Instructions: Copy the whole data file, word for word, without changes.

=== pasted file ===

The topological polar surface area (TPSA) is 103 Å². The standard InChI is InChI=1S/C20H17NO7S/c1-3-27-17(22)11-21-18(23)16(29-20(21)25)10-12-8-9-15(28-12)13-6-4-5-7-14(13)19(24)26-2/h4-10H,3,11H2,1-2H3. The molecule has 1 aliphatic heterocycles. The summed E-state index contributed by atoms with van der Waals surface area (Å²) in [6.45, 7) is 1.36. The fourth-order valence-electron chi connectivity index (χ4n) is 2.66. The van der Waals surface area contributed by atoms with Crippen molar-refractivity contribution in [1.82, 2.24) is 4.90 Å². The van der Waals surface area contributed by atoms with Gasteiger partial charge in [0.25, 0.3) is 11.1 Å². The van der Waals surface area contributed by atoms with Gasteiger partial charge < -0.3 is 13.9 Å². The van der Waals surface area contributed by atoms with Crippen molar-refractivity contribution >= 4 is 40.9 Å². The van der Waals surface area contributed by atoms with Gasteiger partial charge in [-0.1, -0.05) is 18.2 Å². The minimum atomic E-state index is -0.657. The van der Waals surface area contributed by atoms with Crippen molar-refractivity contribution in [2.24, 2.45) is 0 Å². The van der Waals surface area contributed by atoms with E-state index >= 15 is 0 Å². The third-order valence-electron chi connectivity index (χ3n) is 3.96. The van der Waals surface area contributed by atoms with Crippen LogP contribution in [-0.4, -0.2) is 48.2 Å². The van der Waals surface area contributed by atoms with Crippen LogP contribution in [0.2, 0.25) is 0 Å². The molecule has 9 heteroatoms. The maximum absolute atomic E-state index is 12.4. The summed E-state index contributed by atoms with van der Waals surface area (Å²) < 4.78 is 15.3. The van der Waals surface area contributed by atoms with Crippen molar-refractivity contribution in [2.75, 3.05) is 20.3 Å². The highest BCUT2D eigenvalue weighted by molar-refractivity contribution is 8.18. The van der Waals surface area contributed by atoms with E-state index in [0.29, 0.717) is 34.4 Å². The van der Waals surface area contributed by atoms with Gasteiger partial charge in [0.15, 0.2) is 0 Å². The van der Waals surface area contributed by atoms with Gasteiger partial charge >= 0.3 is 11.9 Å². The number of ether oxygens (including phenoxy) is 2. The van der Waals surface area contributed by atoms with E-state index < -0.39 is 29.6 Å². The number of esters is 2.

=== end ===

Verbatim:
The topological polar surface area (TPSA) is 103 Å². The standard InChI is InChI=1S/C20H17NO7S/c1-3-27-17(22)11-21-18(23)16(29-20(21)25)10-12-8-9-15(28-12)13-6-4-5-7-14(13)19(24)26-2/h4-10H,3,11H2,1-2H3. The molecule has 1 aliphatic heterocycles. The summed E-state index contributed by atoms with van der Waals surface area (Å²) in [6.45, 7) is 1.36. The fourth-order valence-electron chi connectivity index (χ4n) is 2.66. The van der Waals surface area contributed by atoms with Crippen molar-refractivity contribution in [1.82, 2.24) is 4.90 Å². The van der Waals surface area contributed by atoms with Gasteiger partial charge in [0.25, 0.3) is 11.1 Å². The van der Waals surface area contributed by atoms with Gasteiger partial charge < -0.3 is 13.9 Å². The van der Waals surface area contributed by atoms with Crippen molar-refractivity contribution >= 4 is 40.9 Å². The van der Waals surface area contributed by atoms with Gasteiger partial charge in [-0.1, -0.05) is 18.2 Å². The minimum atomic E-state index is -0.657. The van der Waals surface area contributed by atoms with Crippen molar-refractivity contribution in [2.24, 2.45) is 0 Å². The van der Waals surface area contributed by atoms with E-state index >= 15 is 0 Å². The third-order valence-electron chi connectivity index (χ3n) is 3.96. The van der Waals surface area contributed by atoms with Crippen LogP contribution in [-0.4, -0.2) is 48.2 Å². The van der Waals surface area contributed by atoms with Crippen LogP contribution in [0.2, 0.25) is 0 Å². The molecule has 9 heteroatoms. The maximum absolute atomic E-state index is 12.4. The summed E-state index contributed by atoms with van der Waals surface area (Å²) < 4.78 is 15.3. The van der Waals surface area contributed by atoms with Crippen molar-refractivity contribution in [2.75, 3.05) is 20.3 Å². The highest BCUT2D eigenvalue weighted by molar-refractivity contribution is 8.18. The van der Waals surface area contributed by atoms with E-state index in [0.29, 0.717) is 34.4 Å². The van der Waals surface area contributed by atoms with Gasteiger partial charge in [0.15, 0.2) is 0 Å². The van der Waals surface area contributed by atoms with Gasteiger partial charge >= 0.3 is 11.9 Å². The number of ether oxygens (including phenoxy) is 2. The van der Waals surface area contributed by atoms with E-state index < -0.39 is 29.6 Å². The number of esters is 2.